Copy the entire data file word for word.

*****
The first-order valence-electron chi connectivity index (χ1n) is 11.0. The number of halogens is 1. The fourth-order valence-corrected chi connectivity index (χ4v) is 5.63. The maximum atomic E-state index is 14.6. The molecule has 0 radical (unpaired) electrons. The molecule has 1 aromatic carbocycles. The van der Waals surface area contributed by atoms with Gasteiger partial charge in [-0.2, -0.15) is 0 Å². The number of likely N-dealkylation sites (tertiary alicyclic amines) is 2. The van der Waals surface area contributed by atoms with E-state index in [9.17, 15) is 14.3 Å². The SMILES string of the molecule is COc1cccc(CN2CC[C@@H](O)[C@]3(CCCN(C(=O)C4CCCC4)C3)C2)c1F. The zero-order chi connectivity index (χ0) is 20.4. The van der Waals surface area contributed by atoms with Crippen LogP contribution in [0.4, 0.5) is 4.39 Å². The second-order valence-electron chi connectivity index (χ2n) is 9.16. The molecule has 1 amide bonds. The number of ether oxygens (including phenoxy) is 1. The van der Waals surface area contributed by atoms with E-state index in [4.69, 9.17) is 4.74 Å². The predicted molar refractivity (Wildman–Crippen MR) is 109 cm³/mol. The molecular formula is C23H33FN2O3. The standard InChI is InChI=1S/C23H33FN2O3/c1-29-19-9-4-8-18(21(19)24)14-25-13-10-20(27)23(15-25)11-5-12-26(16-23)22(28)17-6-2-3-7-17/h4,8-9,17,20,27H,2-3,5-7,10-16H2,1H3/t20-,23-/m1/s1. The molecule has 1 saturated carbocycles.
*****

The first-order valence-electron chi connectivity index (χ1n) is 11.0. The number of halogens is 1. The fourth-order valence-corrected chi connectivity index (χ4v) is 5.63. The maximum atomic E-state index is 14.6. The molecule has 0 radical (unpaired) electrons. The molecule has 1 aromatic carbocycles. The van der Waals surface area contributed by atoms with Gasteiger partial charge in [-0.2, -0.15) is 0 Å². The number of likely N-dealkylation sites (tertiary alicyclic amines) is 2. The van der Waals surface area contributed by atoms with E-state index in [9.17, 15) is 14.3 Å². The SMILES string of the molecule is COc1cccc(CN2CC[C@@H](O)[C@]3(CCCN(C(=O)C4CCCC4)C3)C2)c1F. The zero-order chi connectivity index (χ0) is 20.4. The van der Waals surface area contributed by atoms with Crippen LogP contribution in [0.4, 0.5) is 4.39 Å². The second-order valence-electron chi connectivity index (χ2n) is 9.16. The molecule has 1 amide bonds. The number of ether oxygens (including phenoxy) is 1. The van der Waals surface area contributed by atoms with E-state index in [4.69, 9.17) is 4.74 Å². The predicted molar refractivity (Wildman–Crippen MR) is 109 cm³/mol. The molecular formula is C23H33FN2O3. The standard InChI is InChI=1S/C23H33FN2O3/c1-29-19-9-4-8-18(21(19)24)14-25-13-10-20(27)23(15-25)11-5-12-26(16-23)22(28)17-6-2-3-7-17/h4,8-9,17,20,27H,2-3,5-7,10-16H2,1H3/t20-,23-/m1/s1. The molecule has 1 saturated carbocycles.